Whether you’re B2B or B2C, social media is a critically important tool for connecting with your audience. Google is no longer the only destination for search; it’s one of many tools users access when researching products and services. Consumers leverage social media to research a brand, gauge its expertise, read reviews, ask questions, and more.

Which channel is most appropriate for your business depends on where your audience is. For example a bakery could create tempting visuals for Instagram, whereas an office cleaning company could leverage Facebook and LinkedIn business pages. A business’ main goal for social media should be on conversation and content promotion, not on self-promotion. By leveraging social media to find and engage with customers and to broadcast the information and answers your site provides, and employing discoverability strategies like hashtags, you win valuable referral traffic. It not only augments your search traffic, but re-enforces and builds the trust and authority algorithms that search engines use to rank your content.

4) How much should it cost?

The cost of a website and attached digital strategy depends on where your business is in its journey. If you’re a brand new micro-business launched out of the trunk of your car, your website is less about branding and promotion and much more about a place to dispense your content. Your limited resources are better spent on a template-driven, CMS-based website (ex. WordPress + a $60 template from, paired with ongoing focused work with an digital strategy professional to build really great content and ensure maximum content value through concrete optimization and social engagement. You should budget $1000-$2000/month if you want to maximize results within the first year.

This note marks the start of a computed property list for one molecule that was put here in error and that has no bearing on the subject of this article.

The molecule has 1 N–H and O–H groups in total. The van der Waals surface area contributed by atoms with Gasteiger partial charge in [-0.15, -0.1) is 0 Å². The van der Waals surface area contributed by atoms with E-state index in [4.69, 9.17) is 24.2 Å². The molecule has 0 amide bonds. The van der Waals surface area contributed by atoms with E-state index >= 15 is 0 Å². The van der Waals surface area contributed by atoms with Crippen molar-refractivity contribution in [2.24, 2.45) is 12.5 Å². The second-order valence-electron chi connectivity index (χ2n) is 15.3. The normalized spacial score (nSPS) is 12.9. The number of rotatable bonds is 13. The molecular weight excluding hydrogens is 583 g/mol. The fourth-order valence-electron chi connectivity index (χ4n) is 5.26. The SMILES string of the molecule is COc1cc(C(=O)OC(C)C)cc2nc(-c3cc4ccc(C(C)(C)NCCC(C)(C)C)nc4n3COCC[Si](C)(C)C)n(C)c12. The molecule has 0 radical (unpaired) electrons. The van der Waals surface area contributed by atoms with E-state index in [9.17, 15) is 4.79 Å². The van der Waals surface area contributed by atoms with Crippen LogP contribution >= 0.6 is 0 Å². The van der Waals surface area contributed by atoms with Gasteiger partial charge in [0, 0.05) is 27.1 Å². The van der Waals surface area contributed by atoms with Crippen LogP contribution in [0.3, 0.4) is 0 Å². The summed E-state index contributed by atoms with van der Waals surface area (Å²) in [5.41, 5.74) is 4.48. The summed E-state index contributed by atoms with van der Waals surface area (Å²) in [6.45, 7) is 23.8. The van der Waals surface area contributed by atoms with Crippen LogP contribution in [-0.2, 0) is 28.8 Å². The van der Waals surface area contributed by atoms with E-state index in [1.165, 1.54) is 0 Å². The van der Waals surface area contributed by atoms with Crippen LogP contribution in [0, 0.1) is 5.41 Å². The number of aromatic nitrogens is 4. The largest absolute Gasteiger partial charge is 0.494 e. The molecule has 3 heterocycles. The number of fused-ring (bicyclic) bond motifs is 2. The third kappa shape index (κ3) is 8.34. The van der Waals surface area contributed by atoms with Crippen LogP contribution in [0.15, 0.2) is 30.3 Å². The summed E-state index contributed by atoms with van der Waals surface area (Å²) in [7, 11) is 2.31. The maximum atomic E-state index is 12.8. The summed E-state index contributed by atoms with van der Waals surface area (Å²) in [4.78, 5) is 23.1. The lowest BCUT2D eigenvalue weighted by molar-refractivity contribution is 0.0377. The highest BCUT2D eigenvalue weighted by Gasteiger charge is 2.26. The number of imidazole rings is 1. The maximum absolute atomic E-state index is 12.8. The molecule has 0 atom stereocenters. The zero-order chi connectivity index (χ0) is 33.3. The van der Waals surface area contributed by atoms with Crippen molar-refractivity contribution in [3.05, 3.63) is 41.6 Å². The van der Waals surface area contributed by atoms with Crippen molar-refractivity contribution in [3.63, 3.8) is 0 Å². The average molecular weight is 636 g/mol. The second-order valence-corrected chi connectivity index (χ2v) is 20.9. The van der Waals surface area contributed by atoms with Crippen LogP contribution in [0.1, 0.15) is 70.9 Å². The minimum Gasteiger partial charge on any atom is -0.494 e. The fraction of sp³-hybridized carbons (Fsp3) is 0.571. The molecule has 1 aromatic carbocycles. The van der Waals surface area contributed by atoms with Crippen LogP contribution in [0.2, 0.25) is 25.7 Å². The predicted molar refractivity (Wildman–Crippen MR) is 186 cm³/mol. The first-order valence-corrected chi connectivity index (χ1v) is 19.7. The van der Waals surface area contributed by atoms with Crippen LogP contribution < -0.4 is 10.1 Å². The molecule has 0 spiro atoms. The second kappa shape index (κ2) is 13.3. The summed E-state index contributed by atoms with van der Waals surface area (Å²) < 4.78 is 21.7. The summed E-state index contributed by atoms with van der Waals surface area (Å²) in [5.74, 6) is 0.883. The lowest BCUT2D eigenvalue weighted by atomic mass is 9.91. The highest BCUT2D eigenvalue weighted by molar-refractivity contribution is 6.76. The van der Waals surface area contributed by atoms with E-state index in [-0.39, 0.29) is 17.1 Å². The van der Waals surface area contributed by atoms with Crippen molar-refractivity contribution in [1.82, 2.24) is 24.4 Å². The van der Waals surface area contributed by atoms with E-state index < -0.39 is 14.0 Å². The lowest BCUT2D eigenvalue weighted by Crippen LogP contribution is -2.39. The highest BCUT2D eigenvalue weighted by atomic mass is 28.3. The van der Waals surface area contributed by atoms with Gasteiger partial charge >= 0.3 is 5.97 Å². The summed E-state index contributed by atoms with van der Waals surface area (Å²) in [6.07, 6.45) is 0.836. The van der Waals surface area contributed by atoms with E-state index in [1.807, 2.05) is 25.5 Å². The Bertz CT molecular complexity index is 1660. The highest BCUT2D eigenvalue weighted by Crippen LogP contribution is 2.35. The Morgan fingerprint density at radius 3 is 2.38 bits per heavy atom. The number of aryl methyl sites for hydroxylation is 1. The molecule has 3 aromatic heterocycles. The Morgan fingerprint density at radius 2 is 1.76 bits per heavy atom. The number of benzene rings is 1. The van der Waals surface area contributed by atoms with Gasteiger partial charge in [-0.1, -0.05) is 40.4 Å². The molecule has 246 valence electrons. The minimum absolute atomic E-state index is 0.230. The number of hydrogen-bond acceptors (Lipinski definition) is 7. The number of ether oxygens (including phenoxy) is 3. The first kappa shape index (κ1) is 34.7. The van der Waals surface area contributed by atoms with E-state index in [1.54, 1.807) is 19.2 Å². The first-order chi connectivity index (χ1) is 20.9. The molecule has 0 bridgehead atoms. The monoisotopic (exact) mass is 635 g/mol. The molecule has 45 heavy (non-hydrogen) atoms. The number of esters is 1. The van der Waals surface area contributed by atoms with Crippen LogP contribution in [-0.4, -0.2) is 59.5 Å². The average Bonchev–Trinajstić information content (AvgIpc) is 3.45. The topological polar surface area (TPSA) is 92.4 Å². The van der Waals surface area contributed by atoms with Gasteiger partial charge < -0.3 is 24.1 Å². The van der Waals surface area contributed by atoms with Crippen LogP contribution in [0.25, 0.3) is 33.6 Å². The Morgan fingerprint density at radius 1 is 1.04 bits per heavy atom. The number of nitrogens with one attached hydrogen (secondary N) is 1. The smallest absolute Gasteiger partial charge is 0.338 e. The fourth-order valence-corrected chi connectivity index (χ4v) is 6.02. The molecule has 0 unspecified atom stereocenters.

For a more established business looking to grow online presence and leverage the power of the internet to level up, a custom experience for broader content is needed. A CMS is important to ensure you can easily add regular content, with a custom crafted experience purpose-built for your content, brand and audience to drive search results, with a strong focus on mobile users. You should budget $15-$25K for the website and $2000-$4000 a month to ensure maximum ROI. Once you reach sufficient authority and trust, you’ll want to add AdWords or social ads to the budget as well. You can read more about that in my blog about a website’s “Tipping Point”.

5) How do you plan to utilize the website once it’s launched?

Picture your website as a race car. Like a race car, it’s designed to drive a specific race with specific conditions for a specific audience. A race car doesn’t need two seats or air conditioning, so likewise you need to focus on a site that only does what you need it to in order to deliver the experience your brand demands and the content and your audience is looking for.

And just like a race car, a website needs constant tuneups, maintenance, and ongoing upgrades to stay competitive. Creating new content and leveraging SEO and social media to market that content is a never-ending job. A strategic driver uses different tires for hot, dry tracks and for cold, wet tracks. Likewise, you need digital strategies to stay relevant, while studying your analytics and user behaviour to upgrade the website and evolve with your audience and technology.

Your business’ website is not a commodity or an unnecessary expense. It’s an ongoing strategy that your business will invest in every month to build trust and credibility with your audience, to share and provide the information they’re searching for, and to be the first and best ambassador for your brand. Today’s consumers are significantly more inclined to do business with companies they trust and like. The internet is a race is easy to win, because many of the other racers are bad drivers. Now let’s get driving.